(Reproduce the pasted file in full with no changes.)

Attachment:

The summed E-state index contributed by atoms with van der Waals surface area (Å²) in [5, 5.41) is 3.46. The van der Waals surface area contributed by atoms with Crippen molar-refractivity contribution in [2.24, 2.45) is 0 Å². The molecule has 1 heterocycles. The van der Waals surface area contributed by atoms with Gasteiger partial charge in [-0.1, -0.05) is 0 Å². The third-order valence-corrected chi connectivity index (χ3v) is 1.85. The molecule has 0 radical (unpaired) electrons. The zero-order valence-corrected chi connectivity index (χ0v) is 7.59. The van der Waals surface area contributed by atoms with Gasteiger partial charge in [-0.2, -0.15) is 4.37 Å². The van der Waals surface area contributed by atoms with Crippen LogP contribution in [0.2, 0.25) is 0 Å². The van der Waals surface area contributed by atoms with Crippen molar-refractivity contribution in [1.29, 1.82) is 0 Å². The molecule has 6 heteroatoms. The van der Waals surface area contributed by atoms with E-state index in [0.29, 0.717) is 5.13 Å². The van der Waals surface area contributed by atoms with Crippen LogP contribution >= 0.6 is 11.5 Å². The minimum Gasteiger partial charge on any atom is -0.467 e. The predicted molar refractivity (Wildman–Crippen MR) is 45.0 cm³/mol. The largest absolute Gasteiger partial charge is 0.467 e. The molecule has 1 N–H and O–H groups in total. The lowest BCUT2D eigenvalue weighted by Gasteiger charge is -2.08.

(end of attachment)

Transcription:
The summed E-state index contributed by atoms with van der Waals surface area (Å²) in [5, 5.41) is 3.46. The van der Waals surface area contributed by atoms with Crippen molar-refractivity contribution in [2.24, 2.45) is 0 Å². The molecule has 1 heterocycles. The van der Waals surface area contributed by atoms with Gasteiger partial charge in [-0.1, -0.05) is 0 Å². The third-order valence-corrected chi connectivity index (χ3v) is 1.85. The molecule has 0 radical (unpaired) electrons. The zero-order valence-corrected chi connectivity index (χ0v) is 7.59. The van der Waals surface area contributed by atoms with Gasteiger partial charge in [-0.2, -0.15) is 4.37 Å². The van der Waals surface area contributed by atoms with Crippen LogP contribution in [0.2, 0.25) is 0 Å². The van der Waals surface area contributed by atoms with Crippen molar-refractivity contribution in [1.29, 1.82) is 0 Å². The molecule has 6 heteroatoms. The van der Waals surface area contributed by atoms with E-state index in [0.29, 0.717) is 5.13 Å². The van der Waals surface area contributed by atoms with Crippen LogP contribution >= 0.6 is 11.5 Å². The minimum Gasteiger partial charge on any atom is -0.467 e. The predicted molar refractivity (Wildman–Crippen MR) is 45.0 cm³/mol. The largest absolute Gasteiger partial charge is 0.467 e. The molecule has 1 N–H and O–H groups in total. The lowest BCUT2D eigenvalue weighted by Gasteiger charge is -2.08.